Kids blossom at different rates, times and in different colors. And willingness to take coaching / be "taught," though rewarded in childhood does not seem to be a big predictor of success (or failure) at age 30.

I think if we were schoolers things would be "crazy" but since we are not there is lots of time.
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#17 of 23 Old 01-11-2009, 12:32 AM
 
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Originally Posted by greenthumb3 View Post
Being busy is the new status symbol.

Inevitably, this gets passed from parents who place value on being busy and accomplishing things 200% of the time to their children.

One of the reasons we chose to forgo school is to give our kids the gift of an unhurried childhood. Part of having a childhood is not entering the adult world of "competition" for as long as humanly possible; if ever (at least, I hope for my kids).

Don't get sucked in to living up to someone else's way of placing value on themselves. Some people only feel important if they are busy doing things that others see as valuable. It's like they are going 100 miles an hour and jumping up and down, shouting, "Look at me! Look at me! Look how great I am!" And this just naturally gets passed on to their kids. Or parents who never felt they had any bragging rights get their kids involved in everything so they can prove their own worth through their kids' accomplishments.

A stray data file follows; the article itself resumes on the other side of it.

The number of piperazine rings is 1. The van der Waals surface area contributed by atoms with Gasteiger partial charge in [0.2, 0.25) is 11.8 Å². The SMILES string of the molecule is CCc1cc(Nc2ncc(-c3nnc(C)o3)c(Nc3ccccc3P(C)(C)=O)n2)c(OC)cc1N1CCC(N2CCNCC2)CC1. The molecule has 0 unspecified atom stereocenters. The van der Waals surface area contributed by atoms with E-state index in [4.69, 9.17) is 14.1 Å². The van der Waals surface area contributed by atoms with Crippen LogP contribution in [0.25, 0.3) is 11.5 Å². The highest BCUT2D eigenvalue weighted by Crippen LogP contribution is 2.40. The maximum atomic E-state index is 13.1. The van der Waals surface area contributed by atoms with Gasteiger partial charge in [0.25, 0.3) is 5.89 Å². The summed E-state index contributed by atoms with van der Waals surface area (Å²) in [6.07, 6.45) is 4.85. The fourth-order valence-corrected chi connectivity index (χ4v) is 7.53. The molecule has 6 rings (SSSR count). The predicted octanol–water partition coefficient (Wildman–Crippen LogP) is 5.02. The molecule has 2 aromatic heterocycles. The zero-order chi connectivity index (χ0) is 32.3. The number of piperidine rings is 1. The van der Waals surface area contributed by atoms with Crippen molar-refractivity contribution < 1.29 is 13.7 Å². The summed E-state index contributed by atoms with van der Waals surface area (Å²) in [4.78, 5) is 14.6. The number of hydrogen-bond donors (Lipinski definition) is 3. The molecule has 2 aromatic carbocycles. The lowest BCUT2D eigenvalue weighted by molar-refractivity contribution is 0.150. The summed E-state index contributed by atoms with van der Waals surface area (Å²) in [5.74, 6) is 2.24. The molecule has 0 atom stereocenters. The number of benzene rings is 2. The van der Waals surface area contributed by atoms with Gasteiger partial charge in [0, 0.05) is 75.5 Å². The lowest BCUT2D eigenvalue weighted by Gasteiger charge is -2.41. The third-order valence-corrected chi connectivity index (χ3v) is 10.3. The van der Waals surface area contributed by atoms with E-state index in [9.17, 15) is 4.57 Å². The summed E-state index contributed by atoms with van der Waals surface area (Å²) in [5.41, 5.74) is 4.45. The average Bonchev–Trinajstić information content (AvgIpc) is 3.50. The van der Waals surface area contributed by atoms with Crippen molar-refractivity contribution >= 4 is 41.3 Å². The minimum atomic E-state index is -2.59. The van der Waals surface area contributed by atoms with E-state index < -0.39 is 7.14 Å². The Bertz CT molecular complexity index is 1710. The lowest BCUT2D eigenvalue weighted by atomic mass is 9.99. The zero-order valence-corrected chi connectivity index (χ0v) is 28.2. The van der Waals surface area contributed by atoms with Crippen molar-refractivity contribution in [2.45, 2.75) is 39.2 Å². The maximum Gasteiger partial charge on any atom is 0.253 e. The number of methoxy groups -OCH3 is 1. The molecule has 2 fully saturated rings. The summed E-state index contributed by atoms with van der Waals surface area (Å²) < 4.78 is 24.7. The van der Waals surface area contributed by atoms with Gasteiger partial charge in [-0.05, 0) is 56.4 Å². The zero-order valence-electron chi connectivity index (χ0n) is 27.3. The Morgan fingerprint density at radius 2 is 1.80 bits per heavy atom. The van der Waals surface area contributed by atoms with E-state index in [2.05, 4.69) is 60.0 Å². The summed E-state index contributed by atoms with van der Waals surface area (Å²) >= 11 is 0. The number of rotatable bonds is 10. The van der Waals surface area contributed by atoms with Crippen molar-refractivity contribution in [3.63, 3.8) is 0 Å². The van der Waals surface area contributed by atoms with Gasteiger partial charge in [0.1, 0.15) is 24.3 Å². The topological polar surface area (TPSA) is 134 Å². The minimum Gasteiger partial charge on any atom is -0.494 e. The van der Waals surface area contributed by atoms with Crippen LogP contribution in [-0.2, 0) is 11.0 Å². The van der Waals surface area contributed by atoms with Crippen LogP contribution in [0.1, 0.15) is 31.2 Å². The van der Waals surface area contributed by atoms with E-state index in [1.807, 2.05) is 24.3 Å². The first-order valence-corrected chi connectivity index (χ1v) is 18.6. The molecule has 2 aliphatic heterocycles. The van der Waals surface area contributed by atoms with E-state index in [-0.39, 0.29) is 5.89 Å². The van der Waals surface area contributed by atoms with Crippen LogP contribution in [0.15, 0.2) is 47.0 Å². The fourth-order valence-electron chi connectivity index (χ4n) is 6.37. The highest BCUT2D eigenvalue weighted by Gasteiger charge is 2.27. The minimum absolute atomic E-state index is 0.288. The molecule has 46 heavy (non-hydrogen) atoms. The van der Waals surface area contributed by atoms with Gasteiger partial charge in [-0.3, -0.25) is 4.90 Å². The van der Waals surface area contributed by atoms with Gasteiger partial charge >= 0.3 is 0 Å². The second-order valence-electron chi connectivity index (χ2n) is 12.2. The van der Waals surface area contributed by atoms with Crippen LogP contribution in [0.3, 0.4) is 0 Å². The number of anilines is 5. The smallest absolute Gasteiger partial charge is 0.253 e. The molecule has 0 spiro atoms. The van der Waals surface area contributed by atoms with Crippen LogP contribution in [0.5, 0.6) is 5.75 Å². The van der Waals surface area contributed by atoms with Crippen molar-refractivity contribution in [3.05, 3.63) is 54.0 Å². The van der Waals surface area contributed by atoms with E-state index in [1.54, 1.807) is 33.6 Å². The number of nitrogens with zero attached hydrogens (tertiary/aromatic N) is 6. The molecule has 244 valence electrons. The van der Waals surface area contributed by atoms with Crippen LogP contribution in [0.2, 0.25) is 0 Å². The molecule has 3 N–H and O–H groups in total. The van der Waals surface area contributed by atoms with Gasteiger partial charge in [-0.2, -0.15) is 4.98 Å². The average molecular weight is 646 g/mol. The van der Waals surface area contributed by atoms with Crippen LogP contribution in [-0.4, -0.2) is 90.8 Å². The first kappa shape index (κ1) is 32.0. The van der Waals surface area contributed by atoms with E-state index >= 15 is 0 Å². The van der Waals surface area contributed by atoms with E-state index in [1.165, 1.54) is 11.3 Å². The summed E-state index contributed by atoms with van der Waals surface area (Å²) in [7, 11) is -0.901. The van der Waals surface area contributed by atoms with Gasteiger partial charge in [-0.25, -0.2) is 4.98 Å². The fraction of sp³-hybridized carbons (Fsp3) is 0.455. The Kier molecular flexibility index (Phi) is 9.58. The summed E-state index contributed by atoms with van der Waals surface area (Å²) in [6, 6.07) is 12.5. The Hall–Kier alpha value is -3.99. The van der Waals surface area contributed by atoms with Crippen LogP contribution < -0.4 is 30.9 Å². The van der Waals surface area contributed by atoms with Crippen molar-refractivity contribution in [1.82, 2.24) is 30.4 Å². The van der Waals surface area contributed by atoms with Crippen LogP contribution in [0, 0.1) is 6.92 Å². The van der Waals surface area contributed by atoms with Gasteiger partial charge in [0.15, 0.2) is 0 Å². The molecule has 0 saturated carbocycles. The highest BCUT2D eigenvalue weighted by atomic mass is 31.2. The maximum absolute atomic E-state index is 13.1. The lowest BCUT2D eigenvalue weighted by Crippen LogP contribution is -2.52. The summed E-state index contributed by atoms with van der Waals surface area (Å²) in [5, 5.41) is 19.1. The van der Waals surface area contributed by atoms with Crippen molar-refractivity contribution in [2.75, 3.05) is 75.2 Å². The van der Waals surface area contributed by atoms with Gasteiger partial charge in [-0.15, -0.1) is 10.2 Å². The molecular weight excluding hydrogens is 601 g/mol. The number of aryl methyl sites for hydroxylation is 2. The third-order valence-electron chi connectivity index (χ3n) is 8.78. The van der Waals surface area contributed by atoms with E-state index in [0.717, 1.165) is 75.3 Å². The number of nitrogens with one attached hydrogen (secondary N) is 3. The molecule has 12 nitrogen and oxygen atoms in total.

I say, do what you enjoy and do things that make a difference. Find your own way of being happy and fulfilled and support your child in how they want to feel fulfilled, but hopefully, you and your child can know it's not a requirement to be a Superperson in order to feel good.
I struggle with this as well. Thank you for your post. It was eye opening for me.

We are currently not signed up for one single thing. Many of my h/s friends have the best curriculum money can buy, do piano, swim, go skiing, lots of mini vacations. We stay at home. Play games, bake bread, have fun. I always feel so defeated. But your right! It's a status symbol.
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#18 of 23 Old 01-11-2009, 02:32 PM
 
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Some kids love to take classes and lessons etc and enjoy them and thrive and it's great for them. Some don't.

Some kids really like to sit down with worksheets and learn things in a formal way. Some don't.

One great thing about homeschooling in general is that you can do individually what works best for each child.